|Title||Structure and Mechanism of the Lipooligosaccharide Sialyltransferase from Neisseria meningitidis|
|Publication Type||Journal Article|
|Year of Publication||2011|
|Authors||Lin, LY-C, Rakic, B, Chiu, CPC, Lameignere, E, Wakarchuk, WW, Withers, SG, Strynadka, NCJ|
|Journal||JOURNAL OF BIOLOGICAL CHEMISTRY|
|Date Published||OCT 28|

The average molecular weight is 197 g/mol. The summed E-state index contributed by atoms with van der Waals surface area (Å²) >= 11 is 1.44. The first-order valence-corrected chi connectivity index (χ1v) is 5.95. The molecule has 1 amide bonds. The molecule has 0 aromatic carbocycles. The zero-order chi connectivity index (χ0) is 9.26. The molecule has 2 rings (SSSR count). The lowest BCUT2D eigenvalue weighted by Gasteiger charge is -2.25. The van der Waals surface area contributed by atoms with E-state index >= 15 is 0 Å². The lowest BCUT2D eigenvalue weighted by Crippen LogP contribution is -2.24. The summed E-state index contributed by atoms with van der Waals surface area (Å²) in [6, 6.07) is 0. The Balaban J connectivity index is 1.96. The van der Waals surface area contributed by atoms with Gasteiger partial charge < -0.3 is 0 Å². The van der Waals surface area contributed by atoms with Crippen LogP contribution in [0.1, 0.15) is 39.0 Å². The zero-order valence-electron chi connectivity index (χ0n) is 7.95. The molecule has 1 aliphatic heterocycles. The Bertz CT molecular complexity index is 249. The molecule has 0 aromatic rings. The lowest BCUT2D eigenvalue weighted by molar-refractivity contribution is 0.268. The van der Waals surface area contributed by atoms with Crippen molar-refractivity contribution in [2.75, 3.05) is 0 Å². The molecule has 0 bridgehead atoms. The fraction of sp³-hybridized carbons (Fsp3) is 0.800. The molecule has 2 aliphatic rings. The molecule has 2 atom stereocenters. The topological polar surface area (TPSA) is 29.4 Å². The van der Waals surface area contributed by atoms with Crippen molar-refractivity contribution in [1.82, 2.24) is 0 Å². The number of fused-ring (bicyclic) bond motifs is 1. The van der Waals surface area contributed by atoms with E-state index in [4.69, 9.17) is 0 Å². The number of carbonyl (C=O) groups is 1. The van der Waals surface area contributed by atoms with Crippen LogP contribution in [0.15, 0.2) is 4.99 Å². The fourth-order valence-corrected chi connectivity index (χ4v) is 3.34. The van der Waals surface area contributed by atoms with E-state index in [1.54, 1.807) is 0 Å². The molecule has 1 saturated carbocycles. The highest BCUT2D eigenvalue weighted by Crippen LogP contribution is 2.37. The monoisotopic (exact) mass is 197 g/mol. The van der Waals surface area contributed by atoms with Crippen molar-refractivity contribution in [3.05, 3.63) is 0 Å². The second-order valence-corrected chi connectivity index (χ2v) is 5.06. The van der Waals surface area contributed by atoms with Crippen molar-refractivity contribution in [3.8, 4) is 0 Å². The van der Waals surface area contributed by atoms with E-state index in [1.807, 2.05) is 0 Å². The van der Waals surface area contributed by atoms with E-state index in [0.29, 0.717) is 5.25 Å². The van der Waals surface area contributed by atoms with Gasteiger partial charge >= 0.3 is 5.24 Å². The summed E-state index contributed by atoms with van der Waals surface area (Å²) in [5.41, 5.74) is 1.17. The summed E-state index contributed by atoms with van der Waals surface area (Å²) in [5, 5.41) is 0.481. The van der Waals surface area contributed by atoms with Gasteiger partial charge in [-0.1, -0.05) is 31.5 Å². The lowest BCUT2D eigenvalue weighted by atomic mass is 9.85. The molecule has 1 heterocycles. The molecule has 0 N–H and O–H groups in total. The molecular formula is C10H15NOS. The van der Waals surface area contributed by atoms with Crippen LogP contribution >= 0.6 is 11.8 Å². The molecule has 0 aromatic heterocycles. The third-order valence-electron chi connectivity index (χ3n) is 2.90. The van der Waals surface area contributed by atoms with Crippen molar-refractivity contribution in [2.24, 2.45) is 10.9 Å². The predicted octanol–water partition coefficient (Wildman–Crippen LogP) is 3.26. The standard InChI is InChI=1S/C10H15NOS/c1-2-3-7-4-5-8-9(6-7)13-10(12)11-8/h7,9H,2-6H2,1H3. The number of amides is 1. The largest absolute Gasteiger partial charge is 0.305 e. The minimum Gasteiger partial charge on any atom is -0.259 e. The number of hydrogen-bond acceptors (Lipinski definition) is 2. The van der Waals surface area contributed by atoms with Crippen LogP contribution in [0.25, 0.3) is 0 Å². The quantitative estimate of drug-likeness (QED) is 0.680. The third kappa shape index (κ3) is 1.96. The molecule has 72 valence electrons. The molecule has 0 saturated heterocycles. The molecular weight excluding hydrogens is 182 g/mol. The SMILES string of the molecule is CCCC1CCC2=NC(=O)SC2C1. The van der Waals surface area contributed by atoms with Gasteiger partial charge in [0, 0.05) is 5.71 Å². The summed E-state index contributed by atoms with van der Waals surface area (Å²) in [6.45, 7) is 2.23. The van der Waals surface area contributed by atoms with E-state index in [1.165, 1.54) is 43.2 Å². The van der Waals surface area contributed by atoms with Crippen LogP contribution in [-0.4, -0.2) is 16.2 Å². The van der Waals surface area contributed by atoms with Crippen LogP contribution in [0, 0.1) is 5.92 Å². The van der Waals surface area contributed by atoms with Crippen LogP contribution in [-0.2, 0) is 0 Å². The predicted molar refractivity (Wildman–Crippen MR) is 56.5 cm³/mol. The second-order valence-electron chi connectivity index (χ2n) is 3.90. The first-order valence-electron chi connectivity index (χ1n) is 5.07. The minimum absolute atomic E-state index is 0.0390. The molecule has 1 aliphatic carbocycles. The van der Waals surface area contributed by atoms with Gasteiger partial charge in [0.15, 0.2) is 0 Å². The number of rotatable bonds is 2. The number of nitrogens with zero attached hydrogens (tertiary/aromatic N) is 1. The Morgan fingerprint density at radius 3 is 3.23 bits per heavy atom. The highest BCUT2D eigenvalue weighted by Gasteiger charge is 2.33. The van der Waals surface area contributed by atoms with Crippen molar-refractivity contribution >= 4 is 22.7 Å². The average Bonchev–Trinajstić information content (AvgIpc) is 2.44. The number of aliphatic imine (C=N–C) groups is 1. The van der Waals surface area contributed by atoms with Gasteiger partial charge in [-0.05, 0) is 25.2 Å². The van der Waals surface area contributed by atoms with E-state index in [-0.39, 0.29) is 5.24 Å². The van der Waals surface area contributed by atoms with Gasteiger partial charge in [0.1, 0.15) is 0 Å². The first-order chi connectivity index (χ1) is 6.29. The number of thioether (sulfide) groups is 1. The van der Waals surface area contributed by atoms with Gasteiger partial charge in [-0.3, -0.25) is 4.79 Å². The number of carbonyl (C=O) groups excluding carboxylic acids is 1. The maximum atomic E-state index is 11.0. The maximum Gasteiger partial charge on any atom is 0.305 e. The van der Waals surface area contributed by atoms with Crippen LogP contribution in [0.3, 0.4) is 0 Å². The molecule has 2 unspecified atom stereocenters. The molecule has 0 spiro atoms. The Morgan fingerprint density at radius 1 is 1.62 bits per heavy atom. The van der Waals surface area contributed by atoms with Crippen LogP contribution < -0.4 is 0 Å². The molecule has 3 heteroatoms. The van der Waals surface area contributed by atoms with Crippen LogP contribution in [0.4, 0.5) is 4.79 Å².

The first x-ray crystallographic structure of a CAZY family-52 glycosyltransferase, that of the membrane associated alpha 2,3/alpha 2,6 lipooligosaccharide sialyltransferase from Neisseria meningitidis serotype L1 (NST), has been solved to 1.95 angstrom resolution. The structure of NST adopts a GT-B-fold common with other glycosyltransferase (GT) families but exhibits a novel domain swap of the N-terminal 130 residues to create a functional homodimeric form not observed in any other class to date. The domain swap is mediated at the structural level by a loop-helix-loop extension between residues Leu-108 and Met-130 (we term the swapping module) and a unique lipid-binding domain. NST catalyzes the creation of alpha 2,3- or 2,6-linked oligosaccharide products from a CMP-sialic acid (Neu5Ac) donor and galactosyl-containing acceptor sugars. Our structures of NST bound to the non-hydrolyzable substrate analog CMP-3F((axial))-Neu5Ac show that the swapping module from one monomer of NST mediates the binding of the donor sugar in a composite active site formed at the dimeric interface. Kinetic analysis of designed point mutations observed in the CMP-3F((axial))-Neu5Ac binding site suggests potential roles of a requisite general base (Asp-258) and general acid (His-280) in the NST catalytic mechanism. A long hydrophobic tunnel adjacent to the dimer interface in each of the two monomers contains electron density for two extended linear molecules that likely belong to either the two fatty acyl chains of a diglyceride lipid or the two polyethylene glycol groups of the detergent Triton X-100. In this work, Triton X-100 maintains the activity and increases the solubility of NST during purification and is critical to the formation of ordered crystals. Together, the mechanistic implications of the NST structure provide insight into lipooligosaccharide sialylation with respect to the association of substrates and the essential membrane-anchored nature of NST on the bacterial surface.